First Days of School

With just ten days left until the start of school, I’ve been ramping up my prep for the new school year. After two years in one district, I’m making a move to a different district closer to our home west of Boston. I’m happy and excited about this change, even if I’m terribly nervous about starting over at a new school. It’s difficult to think about those first few days , as I struggle to set the tone for the kind of teacher I’m going to be for the 125 new faces before me.

I like to give homework on the first day of school, so that my students understand I’m serious about their learning and will hold them to a high and rigorous standard. The assignment I’ve given on the first day for the past two years I plan to repeat with my new classes. I love that it’s creative, gives me a taste of their writing skill and style, and tells me something about them that I might not get from their first day student survey. I’m asking them to write poetry, but it’s a structured form of poetry with the first three words provided for them. Plus, with the model I provide, it’s a good way for them to learn something about me: that I’m willing to share pieces of myself with them as we learn together throughout the year.

The original idea for this homework came from a colleague via this website: http://www.georgeellalyon.com/where.html

“Where I’m From” Poem

I am from a small, brown house, now razed to the ground,

The land holding memories of

A wooden swing set behind a heavily shaded, slate patio

Where I would spend hours pumping through the air,

Trying to touch the sunlit trees above.

A driveway full of rocks that cut into my young feet.

Bamboo growing unwieldy by the garage,

The leaves taken as food for my stuffed panda bear.

Wild raspberry bushes hidden behind the compost,

And I would sneak berries, staining my fingers blood red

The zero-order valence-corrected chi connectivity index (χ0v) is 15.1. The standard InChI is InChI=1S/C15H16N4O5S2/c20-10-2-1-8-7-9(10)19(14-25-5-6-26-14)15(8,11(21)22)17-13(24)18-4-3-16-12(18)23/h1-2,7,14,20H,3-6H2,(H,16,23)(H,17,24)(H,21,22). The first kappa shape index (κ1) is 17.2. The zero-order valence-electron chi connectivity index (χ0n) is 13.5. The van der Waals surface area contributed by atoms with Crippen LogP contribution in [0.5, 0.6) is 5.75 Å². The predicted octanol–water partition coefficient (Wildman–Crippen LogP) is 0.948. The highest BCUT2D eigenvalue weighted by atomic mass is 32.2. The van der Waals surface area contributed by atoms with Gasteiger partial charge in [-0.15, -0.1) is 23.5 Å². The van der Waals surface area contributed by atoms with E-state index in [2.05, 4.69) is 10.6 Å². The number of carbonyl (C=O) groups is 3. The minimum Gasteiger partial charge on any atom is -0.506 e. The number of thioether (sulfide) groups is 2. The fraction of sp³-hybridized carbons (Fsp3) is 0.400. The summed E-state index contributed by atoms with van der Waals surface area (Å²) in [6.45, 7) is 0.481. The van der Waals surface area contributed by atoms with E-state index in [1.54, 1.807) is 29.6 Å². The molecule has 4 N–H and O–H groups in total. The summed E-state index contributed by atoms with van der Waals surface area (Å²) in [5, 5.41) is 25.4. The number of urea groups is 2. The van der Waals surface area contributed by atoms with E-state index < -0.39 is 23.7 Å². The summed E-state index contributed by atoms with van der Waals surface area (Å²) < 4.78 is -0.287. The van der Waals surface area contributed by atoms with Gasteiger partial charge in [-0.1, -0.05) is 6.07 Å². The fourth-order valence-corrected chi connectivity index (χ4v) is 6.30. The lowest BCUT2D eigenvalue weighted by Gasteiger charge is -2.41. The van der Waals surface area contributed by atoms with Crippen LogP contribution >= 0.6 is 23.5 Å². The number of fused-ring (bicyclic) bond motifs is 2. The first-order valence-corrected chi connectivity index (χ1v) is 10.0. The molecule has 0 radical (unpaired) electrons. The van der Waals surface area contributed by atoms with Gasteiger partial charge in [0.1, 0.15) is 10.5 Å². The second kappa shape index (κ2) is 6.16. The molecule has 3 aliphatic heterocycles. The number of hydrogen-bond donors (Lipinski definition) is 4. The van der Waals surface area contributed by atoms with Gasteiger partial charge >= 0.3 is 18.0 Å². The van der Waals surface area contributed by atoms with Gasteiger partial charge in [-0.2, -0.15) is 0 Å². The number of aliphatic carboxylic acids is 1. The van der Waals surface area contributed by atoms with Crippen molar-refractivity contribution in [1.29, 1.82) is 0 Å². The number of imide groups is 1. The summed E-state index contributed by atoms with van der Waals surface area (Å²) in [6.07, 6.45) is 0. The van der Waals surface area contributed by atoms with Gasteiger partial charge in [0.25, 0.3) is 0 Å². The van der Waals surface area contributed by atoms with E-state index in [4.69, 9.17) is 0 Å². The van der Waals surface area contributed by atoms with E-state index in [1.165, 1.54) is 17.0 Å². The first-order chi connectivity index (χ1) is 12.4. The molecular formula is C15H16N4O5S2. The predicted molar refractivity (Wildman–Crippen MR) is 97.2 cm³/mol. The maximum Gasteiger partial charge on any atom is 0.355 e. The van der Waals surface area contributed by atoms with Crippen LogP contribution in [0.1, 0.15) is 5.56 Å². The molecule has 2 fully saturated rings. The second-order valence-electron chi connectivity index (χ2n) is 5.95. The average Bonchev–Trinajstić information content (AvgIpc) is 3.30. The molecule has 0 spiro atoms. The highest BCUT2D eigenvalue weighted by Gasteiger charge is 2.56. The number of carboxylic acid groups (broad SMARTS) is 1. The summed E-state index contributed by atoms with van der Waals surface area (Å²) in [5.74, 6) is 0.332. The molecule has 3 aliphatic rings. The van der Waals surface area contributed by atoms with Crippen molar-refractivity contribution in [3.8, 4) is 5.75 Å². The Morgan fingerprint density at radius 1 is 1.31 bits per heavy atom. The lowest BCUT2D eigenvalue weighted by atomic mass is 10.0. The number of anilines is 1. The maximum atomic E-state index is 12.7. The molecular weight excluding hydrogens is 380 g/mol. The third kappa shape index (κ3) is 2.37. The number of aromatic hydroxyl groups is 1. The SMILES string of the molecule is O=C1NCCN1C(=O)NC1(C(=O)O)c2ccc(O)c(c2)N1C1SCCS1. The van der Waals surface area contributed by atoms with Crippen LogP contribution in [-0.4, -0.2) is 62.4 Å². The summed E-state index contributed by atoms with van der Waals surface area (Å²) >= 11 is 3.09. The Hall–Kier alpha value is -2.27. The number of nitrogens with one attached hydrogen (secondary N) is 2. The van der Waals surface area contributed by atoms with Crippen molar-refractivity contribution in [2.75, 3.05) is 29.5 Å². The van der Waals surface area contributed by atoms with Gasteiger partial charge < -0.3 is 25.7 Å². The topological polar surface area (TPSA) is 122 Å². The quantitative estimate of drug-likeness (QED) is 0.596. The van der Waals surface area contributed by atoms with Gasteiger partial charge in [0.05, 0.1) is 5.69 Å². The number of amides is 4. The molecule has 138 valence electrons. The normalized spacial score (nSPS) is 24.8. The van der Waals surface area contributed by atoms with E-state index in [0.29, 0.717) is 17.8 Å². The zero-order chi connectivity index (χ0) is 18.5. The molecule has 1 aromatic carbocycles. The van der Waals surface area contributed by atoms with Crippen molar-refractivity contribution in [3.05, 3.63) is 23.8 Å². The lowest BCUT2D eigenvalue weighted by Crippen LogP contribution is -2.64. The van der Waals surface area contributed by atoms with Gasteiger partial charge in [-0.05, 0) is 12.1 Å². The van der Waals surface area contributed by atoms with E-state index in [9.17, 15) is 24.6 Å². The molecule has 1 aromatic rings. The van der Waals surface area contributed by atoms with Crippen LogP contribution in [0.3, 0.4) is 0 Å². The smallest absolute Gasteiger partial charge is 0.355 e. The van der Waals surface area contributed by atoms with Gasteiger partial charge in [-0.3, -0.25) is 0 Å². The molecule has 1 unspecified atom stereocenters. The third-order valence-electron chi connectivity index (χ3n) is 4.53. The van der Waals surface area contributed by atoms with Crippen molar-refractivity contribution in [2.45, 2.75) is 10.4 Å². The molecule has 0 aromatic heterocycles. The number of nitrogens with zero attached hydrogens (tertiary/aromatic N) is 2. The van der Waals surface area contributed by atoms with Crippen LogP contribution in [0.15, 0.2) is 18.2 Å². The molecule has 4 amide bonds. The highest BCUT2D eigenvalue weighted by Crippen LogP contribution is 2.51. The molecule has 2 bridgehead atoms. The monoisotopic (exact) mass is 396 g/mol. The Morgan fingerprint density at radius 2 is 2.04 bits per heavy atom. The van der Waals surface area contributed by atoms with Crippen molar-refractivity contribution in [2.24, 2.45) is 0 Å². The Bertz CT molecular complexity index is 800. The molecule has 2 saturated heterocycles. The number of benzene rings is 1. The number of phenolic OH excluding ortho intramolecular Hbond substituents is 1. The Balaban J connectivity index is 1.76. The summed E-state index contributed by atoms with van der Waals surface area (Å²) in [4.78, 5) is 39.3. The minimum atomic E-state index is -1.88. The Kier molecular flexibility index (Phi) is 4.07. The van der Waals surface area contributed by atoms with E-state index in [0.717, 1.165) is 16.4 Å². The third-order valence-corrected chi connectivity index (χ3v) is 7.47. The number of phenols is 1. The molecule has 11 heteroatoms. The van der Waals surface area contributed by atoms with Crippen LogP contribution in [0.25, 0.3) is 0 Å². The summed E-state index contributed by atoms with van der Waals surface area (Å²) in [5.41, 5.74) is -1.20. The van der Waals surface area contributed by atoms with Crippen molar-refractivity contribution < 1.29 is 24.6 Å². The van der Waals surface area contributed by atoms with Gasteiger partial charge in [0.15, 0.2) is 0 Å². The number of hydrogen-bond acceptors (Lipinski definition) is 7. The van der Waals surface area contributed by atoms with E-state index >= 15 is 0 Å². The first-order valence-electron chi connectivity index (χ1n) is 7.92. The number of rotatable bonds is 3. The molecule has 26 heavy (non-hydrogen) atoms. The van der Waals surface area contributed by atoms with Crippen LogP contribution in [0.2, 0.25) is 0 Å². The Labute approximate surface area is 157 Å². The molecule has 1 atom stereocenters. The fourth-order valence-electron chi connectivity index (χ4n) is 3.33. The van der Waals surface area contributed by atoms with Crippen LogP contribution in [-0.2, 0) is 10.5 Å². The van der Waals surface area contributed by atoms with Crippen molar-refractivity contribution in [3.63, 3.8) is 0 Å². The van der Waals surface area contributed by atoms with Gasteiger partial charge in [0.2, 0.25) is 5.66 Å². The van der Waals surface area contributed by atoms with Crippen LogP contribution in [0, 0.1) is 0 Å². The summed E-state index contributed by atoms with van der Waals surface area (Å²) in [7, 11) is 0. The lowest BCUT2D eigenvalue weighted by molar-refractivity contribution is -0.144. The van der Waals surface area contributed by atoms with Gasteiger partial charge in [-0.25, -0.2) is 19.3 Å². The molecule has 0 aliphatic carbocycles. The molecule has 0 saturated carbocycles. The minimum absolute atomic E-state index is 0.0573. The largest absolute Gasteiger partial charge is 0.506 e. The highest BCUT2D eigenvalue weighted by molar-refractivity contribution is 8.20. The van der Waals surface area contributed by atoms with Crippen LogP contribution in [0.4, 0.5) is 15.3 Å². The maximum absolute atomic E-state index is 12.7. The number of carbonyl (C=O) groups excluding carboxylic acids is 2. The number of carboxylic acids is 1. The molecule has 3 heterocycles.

Before I slipped them into my mouth.

 

I am from love, two parents eager for children.

From a world of “We never quit,”

And “It’s ok to cry.”

From nights of racing into my mother’s lap for a bedtime story.

I am from a world made bigger by stories,

By education and the opportunities it has always held

Ever so slightly out of my reach, so that I never stop learning.

 

And I am from rooms with floors bathed in golden light.

Century-old walls whisper secrets of lives that have passed.

Pencil marks etched deep into the wood of a doorway

Tell of growth by inches, by feet.

I breathe easily as

A black cat swishes her long hair against my legs,

Watching the world through an open window.

-Ms. Jones

HOMEWORK: Now write your own “Where I’m From” poem. Where are you from? You can write about your house, your town, your city, your state, your country, your heritage, your family, your values and beliefs, etc. Think about the senses associated with theses places. What do you smell, taste, see, hear, feel, and touch? Think about specific details or experiences you remember. It should be at least 15 lines. You can decide how many stanzas you would like to include.

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